In the naive matrix multiplication algorithm where you have 3 loops, the total number of multiplications is $n^2(n)=n^3$ given that we have two matrices each with size $n\times n$. But a proof claims that the number of additions is $(n-1)$, so the total number of additions is $n^2(n-1)$. I don't understand how the number of additions is $(n-1)$ as I think it should be $n$ because whenever we multiply we add that element, so we should have the same number of multiplications $n$?


1 Answer 1


When you add $n$ terms there are only $n-1$ additions. For example, $1+2+3$ has only two additions. You are making a fencepost error.

  • 1
    $\begingroup$ I wish I had found the name for this kind of error earlier! It crops up everywhere. $\endgroup$
    – Joe
    Jan 18, 2021 at 15:31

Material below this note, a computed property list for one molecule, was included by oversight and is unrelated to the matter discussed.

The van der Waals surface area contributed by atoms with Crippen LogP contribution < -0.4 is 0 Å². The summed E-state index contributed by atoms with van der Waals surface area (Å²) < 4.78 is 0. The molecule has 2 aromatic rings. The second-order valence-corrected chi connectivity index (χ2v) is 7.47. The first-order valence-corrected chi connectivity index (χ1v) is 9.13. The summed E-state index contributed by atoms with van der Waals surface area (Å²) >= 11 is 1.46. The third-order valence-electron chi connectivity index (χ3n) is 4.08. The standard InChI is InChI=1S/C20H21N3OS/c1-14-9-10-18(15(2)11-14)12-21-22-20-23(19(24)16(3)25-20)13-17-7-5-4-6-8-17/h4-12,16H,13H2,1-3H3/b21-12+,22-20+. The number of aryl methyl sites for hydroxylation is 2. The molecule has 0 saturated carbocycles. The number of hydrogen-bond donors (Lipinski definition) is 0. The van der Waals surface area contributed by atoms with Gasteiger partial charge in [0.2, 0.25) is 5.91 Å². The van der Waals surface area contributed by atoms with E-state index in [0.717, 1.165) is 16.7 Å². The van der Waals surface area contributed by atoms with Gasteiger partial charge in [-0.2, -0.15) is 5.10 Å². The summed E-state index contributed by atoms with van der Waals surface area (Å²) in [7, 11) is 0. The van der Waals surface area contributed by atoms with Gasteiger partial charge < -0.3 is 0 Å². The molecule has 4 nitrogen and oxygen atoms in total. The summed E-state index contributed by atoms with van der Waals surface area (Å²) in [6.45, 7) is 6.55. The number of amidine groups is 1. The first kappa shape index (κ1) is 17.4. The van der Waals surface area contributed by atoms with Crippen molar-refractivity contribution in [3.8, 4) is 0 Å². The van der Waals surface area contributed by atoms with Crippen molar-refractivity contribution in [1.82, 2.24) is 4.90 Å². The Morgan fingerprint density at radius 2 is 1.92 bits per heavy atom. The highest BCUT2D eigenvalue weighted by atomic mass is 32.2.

• $\begingroup$ @Joe.Thank you very much, but why for boolean product, we would have $n$ or bit operations and not $n+1$ as in addition in traditional matrix multiplication in my question? $\endgroup$
    – Avv
    Jan 18, 2021 at 17:32
  • $\begingroup$ @Avra: I don't understand this question at all. What operation are you asking about? $\endgroup$ Jan 18, 2021 at 17:38
  • $\begingroup$ @RossMillikan. I mean the Boolean product of two matrices has two operations, meet $\cap$ and join $\cup$. The number of join operations, which are equivalent to addition in the above algorithm, is not $(n-1)$, but it's $n$ $\endgroup$
    – Avv
    Jan 19, 2021 at 14:31
  • $\begingroup$ I don't know what those operations are on matrices. I know what they are on sets, where there are $n-1$ operations on $n$ sets. $\endgroup$ Jan 19, 2021 at 15:21

You must log in to answer this question.

Not the answer you're looking for? Browse other questions tagged .